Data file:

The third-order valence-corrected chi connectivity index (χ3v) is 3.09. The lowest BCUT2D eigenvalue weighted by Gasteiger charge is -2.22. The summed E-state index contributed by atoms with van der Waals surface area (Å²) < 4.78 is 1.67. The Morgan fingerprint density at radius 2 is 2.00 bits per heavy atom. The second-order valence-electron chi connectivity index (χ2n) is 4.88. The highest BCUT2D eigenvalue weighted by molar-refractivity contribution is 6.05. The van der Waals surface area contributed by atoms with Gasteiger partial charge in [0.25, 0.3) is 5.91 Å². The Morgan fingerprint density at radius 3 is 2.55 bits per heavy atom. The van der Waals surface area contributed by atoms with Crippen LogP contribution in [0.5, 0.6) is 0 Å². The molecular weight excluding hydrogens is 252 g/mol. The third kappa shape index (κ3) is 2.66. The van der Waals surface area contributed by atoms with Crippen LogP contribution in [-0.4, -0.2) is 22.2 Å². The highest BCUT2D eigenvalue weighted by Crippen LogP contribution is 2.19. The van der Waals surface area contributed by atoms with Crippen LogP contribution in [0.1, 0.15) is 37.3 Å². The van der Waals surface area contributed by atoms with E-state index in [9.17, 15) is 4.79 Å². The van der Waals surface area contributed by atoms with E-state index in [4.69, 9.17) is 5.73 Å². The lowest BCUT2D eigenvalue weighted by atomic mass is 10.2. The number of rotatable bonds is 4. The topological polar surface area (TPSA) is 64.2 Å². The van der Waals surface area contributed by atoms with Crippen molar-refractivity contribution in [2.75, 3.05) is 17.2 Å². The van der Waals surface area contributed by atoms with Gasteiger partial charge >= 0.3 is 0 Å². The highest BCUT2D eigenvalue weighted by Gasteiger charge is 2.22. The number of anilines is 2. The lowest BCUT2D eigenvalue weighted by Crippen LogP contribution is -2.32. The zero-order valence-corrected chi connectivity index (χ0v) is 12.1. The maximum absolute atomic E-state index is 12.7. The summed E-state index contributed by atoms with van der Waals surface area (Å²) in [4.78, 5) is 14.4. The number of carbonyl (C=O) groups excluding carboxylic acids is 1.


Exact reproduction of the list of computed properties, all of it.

The third-order valence-corrected chi connectivity index (χ3v) is 3.09. The lowest BCUT2D eigenvalue weighted by Gasteiger charge is -2.22. The summed E-state index contributed by atoms with van der Waals surface area (Å²) < 4.78 is 1.67. The Morgan fingerprint density at radius 2 is 2.00 bits per heavy atom. The second-order valence-electron chi connectivity index (χ2n) is 4.88. The highest BCUT2D eigenvalue weighted by molar-refractivity contribution is 6.05. The van der Waals surface area contributed by atoms with Gasteiger partial charge in [0.25, 0.3) is 5.91 Å². The Morgan fingerprint density at radius 3 is 2.55 bits per heavy atom. The van der Waals surface area contributed by atoms with Crippen LogP contribution in [0.5, 0.6) is 0 Å². The molecular weight excluding hydrogens is 252 g/mol. The third kappa shape index (κ3) is 2.66. The van der Waals surface area contributed by atoms with Crippen LogP contribution in [-0.4, -0.2) is 22.2 Å². The highest BCUT2D eigenvalue weighted by Crippen LogP contribution is 2.19. The van der Waals surface area contributed by atoms with Crippen LogP contribution in [0.1, 0.15) is 37.3 Å². The van der Waals surface area contributed by atoms with E-state index in [9.17, 15) is 4.79 Å². The van der Waals surface area contributed by atoms with E-state index in [4.69, 9.17) is 5.73 Å². The lowest BCUT2D eigenvalue weighted by atomic mass is 10.2. The number of rotatable bonds is 4. The topological polar surface area (TPSA) is 64.2 Å². The van der Waals surface area contributed by atoms with Crippen molar-refractivity contribution in [2.75, 3.05) is 17.2 Å². The van der Waals surface area contributed by atoms with Gasteiger partial charge >= 0.3 is 0 Å². The highest BCUT2D eigenvalue weighted by Gasteiger charge is 2.22. The number of anilines is 2. The lowest BCUT2D eigenvalue weighted by Crippen LogP contribution is -2.32. The zero-order valence-corrected chi connectivity index (χ0v) is 12.1. The maximum absolute atomic E-state index is 12.7. The summed E-state index contributed by atoms with van der Waals surface area (Å²) in [4.78, 5) is 14.4. The number of carbonyl (C=O) groups excluding carboxylic acids is 1.